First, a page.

CHARLES DEWHURST, BDO, HOUSTON
OIL PRICES HAVE STARTED TO RECOVER, BUT IS THE INDUSTRY FOLLOWING?
Risk factors in oil and gas
AS THIS IS WRITTEN in Q3 of 2016, the energy industry is holding
onto a faint glimmer of hope that the downturn is now behind us.
Oil prices have hovered near $50 per barrel for about a month now,
buoyed by tightening supply, improving global demand and—at
least prior to the Brexit vote—favorable market conditions. But
according to recent analyses from BDO USA, we may still be a long
way away from a full recovery.
For the past six years, BDO’s Oil & Gas RiskFactor Report has
reviewed the risks listed in the 10-Ks of the top 100 publicly traded
US exploration and production companies and ranked those risks
according to frequency cited. According to this year’s study, volatile
commodity prices once again top the list of business threats, cited
by all companies we analyzed. Price fluctuations remain a perennial
risk to oil and gas businesses regardless of the broader health of
the industry, and can have significant repercussions throughout
all areas of a company’s operations—but unsurprisingly, almost all
of those consequences originate at the financial level as low prices
reduce companies’ cash flow to a trickle.
But what do these consequences actually look like? To develop
a better sense of the true cost of the price decline, BDO also looked
at the financial performance of more than 300 publicly traded
middle market oil and gas companies from around the world for
our second annual Global Energy Middle Market Monitor. The
study analyzes companies’ revenues, profitability, debt ratios, and
more to glean a holistic picture of the health of energy industry.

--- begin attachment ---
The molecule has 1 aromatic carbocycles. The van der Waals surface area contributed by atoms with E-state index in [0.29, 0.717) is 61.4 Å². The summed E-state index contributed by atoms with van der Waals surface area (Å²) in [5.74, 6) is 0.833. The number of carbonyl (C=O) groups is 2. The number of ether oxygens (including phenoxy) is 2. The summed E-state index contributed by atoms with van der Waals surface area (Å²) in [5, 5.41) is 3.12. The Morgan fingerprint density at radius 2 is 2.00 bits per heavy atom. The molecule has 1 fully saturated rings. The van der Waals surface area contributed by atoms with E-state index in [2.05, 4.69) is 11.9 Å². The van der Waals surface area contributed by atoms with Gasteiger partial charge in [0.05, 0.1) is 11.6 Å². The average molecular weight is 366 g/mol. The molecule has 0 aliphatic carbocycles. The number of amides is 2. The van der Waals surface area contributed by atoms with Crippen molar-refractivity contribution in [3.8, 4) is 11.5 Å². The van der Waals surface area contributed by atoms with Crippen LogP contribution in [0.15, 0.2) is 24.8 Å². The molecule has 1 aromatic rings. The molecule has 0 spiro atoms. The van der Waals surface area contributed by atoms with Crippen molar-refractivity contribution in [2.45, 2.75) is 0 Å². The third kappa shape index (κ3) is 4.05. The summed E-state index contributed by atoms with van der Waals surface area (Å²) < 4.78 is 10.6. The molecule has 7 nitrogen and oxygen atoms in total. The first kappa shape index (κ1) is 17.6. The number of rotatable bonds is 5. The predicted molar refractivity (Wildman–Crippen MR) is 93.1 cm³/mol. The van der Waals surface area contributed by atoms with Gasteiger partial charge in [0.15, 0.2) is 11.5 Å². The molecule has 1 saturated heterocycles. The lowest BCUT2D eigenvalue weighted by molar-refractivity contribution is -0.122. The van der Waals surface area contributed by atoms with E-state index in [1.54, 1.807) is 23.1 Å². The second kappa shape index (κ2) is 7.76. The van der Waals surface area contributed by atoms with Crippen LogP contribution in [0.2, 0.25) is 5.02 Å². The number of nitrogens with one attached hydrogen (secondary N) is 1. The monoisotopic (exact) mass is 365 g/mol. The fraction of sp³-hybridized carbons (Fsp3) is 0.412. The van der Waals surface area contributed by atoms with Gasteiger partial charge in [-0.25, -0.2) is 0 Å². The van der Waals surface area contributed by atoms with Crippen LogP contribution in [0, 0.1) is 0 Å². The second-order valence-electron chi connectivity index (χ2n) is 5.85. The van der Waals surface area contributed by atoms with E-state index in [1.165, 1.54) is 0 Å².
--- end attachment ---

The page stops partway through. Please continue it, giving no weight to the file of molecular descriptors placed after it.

This year’s assessment reveals substantial revenue losses, over-
whelming debt burdens, and wavering investor confidence.
The data points to a difficult road ahead for oil and gas companies. Not only must prices remain stable (or ideally, increase further),
companies must also dig themselves out of financial holes, reassure
skittish investors, and streamline their E&P activities to right the
ship and navigate toward growth and prosperity.
GRAPPLING WITH FINANCIAL OBSTACLES
AND INVESTOR ANXIETY
According to the Middle Market Monitor, year-over-year changes
in median annual revenue highlight how hard the price slump truly
hit the global energy sector in 2015. Median revenue across all
companies assessed fell by about 30% -- from $96.9 million in 2014
to $67.6 million in 2015—and as revenues have slipped, so have
profits. Globally, median pre-tax income declined from $5.9 million
in 2014 to a net loss of $30.2 million in 2015. After taxes, net income
dropped from $5.1 million to a loss of $30.5 million—a seven-fold
Investors have begun to sour on middle market oil and gas
companies as a result. The median market cap across all companies